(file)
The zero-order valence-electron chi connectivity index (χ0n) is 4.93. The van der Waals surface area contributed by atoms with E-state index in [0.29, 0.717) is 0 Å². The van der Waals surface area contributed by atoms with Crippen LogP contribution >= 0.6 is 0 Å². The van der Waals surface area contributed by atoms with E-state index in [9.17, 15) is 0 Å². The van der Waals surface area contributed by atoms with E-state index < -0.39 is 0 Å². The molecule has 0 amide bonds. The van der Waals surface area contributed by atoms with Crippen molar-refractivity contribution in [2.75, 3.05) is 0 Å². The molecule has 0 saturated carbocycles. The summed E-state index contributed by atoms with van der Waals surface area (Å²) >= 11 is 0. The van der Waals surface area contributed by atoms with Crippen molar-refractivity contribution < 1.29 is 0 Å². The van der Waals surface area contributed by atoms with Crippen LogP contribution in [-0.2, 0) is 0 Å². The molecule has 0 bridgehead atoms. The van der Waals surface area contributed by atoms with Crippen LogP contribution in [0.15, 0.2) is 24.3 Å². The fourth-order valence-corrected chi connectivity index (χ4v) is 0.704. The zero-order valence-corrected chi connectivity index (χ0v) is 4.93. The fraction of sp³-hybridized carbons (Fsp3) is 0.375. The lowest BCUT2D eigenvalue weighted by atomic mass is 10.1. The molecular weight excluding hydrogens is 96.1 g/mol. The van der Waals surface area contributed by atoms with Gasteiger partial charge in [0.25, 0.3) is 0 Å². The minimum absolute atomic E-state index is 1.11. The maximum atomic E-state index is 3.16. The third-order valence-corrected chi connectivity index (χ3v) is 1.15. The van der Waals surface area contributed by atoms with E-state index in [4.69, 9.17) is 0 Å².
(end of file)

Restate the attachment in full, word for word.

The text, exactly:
The zero-order valence-electron chi connectivity index (χ0n) is 4.93. The van der Waals surface area contributed by atoms with E-state index in [0.29, 0.717) is 0 Å². The van der Waals surface area contributed by atoms with Crippen LogP contribution >= 0.6 is 0 Å². The van der Waals surface area contributed by atoms with E-state index in [9.17, 15) is 0 Å². The van der Waals surface area contributed by atoms with E-state index < -0.39 is 0 Å². The molecule has 0 amide bonds. The van der Waals surface area contributed by atoms with Crippen molar-refractivity contribution in [2.75, 3.05) is 0 Å². The molecule has 0 saturated carbocycles. The summed E-state index contributed by atoms with van der Waals surface area (Å²) >= 11 is 0. The van der Waals surface area contributed by atoms with Crippen molar-refractivity contribution < 1.29 is 0 Å². The van der Waals surface area contributed by atoms with Crippen LogP contribution in [-0.2, 0) is 0 Å². The molecule has 0 bridgehead atoms. The van der Waals surface area contributed by atoms with Crippen LogP contribution in [0.15, 0.2) is 24.3 Å². The fourth-order valence-corrected chi connectivity index (χ4v) is 0.704. The zero-order valence-corrected chi connectivity index (χ0v) is 4.93. The fraction of sp³-hybridized carbons (Fsp3) is 0.375. The lowest BCUT2D eigenvalue weighted by atomic mass is 10.1. The molecular weight excluding hydrogens is 96.1 g/mol. The van der Waals surface area contributed by atoms with Gasteiger partial charge in [0.25, 0.3) is 0 Å². The minimum absolute atomic E-state index is 1.11. The maximum atomic E-state index is 3.16. The third-order valence-corrected chi connectivity index (χ3v) is 1.15. The van der Waals surface area contributed by atoms with E-state index in [4.69, 9.17) is 0 Å².